Good communication is key to securing partnerships. Here are a few tips for how you should go about it.

If you’re an entrepreneur, it’s easy to focus on selling products or services and forget about the larger picture at hand. Selling your product is only a small part of your business, and building relationships is equally, if not more, essential for long-term growth and sustainability. Good communication is key to securing partnerships with other actors in your sphere, whether customers, employees, vendors, or investors.

1. Over-communicate

This sounds like a bad thing, but it’s not really. You should never be afraid to communicate too much. Keeping your partners and contacts informed is critical to a healthy business relationship. Regular status updates and reports in your projects or other collaborations will save your partner the time of asking for updates and help assure them that you’re working with their best interests at heart. 

Perhaps most importantly, this approach will keep the element of surprise out of the equation. You’d want your vendors to let you know ASAP if there was a supply issue or some delivery block up, so make sure to let all your partners understand what’s happening at your end, too. 

A healthy heads up is critical to management and keeps problems under wraps before they balloon out of control. This will give your partners confidence that you’ll let them know if and when a problem arises in the future, which will improve trust overall in the business relationship and pave the way for future deep collaboration.

2. Keep Your Commitments

Being true to your word will go a long way towards building trust between you and your partners. If you say you’ll deliver something by a given date, you need to get it done. This sort of commitment to your work is often rare in the business world, and people will take note. Once partners and customers know you’ll meet your deadlines, they’ll realize that you’re worth working within the long run. It also helps to build a little bit of goodwill in case of any other mishaps or mixups on your end.

As a general rule, do the best job you can all the time. That way, your partners will be more accommodating when stuff does fall through the cracks (because it happens to the best of us!).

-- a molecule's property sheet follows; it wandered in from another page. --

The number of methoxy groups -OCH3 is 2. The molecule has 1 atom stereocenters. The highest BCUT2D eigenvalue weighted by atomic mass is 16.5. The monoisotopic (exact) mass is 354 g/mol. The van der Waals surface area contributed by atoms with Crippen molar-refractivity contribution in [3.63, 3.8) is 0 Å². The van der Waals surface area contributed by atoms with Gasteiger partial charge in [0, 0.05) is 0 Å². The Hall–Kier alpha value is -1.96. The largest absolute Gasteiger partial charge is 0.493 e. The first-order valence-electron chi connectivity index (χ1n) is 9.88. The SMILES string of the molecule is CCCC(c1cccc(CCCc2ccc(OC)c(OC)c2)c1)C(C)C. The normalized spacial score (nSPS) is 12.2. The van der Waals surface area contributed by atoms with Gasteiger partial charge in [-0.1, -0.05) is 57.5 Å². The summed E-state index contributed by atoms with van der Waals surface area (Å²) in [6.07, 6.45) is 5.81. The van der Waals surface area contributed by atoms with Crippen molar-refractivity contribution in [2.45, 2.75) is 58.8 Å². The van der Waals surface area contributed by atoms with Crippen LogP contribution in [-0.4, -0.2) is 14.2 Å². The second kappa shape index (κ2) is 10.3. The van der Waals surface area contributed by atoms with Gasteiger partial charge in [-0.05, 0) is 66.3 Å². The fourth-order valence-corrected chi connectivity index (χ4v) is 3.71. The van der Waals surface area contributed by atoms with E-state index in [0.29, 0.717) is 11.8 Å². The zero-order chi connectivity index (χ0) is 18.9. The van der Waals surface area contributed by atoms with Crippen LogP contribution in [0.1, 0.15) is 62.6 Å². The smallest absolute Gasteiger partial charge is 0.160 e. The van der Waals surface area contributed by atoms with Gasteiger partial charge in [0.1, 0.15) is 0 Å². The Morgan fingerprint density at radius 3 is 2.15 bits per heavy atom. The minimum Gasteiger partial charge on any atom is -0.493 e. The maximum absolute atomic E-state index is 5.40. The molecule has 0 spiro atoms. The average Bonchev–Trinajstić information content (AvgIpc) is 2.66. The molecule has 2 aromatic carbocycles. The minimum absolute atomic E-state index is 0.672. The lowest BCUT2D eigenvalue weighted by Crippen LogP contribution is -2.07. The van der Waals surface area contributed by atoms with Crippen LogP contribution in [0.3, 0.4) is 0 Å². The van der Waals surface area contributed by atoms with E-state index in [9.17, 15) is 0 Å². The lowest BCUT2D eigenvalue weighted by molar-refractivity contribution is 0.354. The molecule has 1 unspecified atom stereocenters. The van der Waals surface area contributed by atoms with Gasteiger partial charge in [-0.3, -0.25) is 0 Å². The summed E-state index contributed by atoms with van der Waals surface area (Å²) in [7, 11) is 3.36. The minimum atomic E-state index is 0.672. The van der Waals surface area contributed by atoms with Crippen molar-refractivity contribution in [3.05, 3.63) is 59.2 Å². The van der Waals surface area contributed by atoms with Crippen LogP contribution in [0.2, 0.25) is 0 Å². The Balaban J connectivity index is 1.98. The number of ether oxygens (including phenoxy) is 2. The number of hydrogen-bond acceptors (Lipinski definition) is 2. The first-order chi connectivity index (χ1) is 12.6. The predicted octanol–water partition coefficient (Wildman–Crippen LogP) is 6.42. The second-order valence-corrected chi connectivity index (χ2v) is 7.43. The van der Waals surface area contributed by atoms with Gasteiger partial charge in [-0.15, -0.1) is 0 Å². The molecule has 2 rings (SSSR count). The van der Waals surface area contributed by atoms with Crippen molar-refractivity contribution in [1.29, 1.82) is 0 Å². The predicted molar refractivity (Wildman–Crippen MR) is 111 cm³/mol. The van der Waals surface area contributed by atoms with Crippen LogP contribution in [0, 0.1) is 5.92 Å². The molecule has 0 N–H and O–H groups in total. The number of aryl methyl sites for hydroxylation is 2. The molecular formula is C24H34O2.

3. Honesty

Honesty in business relationships is perhaps the MOST IMPORTANT PRINCIPLE you can have. If you stay honest with your communication and dealings, you’ll earn trust more than through any other factor, guaranteed. Clients, vendors, employees will be able to tell if you’re attempting to twist the truth. They may not know the truth, but it’s relatively easy to tell when someone is weaseling out of something. 

More importantly, once someone gets a negative vibe about you and your business, it’s almost impossible to change their mind. The modem market is too competitive to take that chance, anyway.

By the same logic, don’t be afraid to tell someone, “I don’t know.” Don’t hedge, just be straight up. Everyone likes a straight shooter. People will appreciate your honesty in these situations, even if you aren’t telling them the good news, particularly if you follow up quickly with a promise to find an answer to whatever questions or concerns they have. That said, don’t make a habit of saying, “I don’t know,” either!

4. Keep in Touch

If you don’t nurture your business relationships, they’ll dry up just like any other relationship. If you’re always at the forefront of someone’s mind, they’re much more likely to think of you when new opportunities arise. 

Remember: social media isn’t just for scrolling! 

Social media tools can make it incredibly easy to stay in touch, even if you’re just sharing posts and commenting. All told, just make a point of keeping yourself on the radar of as many people as possible, and not only will you maintain your existing relationships, but new partnerships and opportunities will start to come your way.

5. Share Share Share!

It’s worth noting that no one likes a resource hog. In a healthy partnership or relationship, both parties should share their knowledge and resources. For example, loss prevention and asset protection are essential for many businesses. If your brand specializes in security products, you’ll give even greater benefit to your clients and partners if you share your expertise and know-how in business security techniques, regardless of whether or not the simple act of sharing that knowledge leads to a sale.

6. The Personal Touch

A business relationship that exists entirely on text messages, Slack, and email will never be as secure as one that is based on personal, face-to-face interaction. Look for as many opportunities as possible to meet your partners in person, whether socially at a coffee shop or golf course or some trade event in your industry. It’s all good. Face time is more beneficial than you know. These experiences will dramatically deepen the quality of your relationships and benefit you BIG TIME in the long run.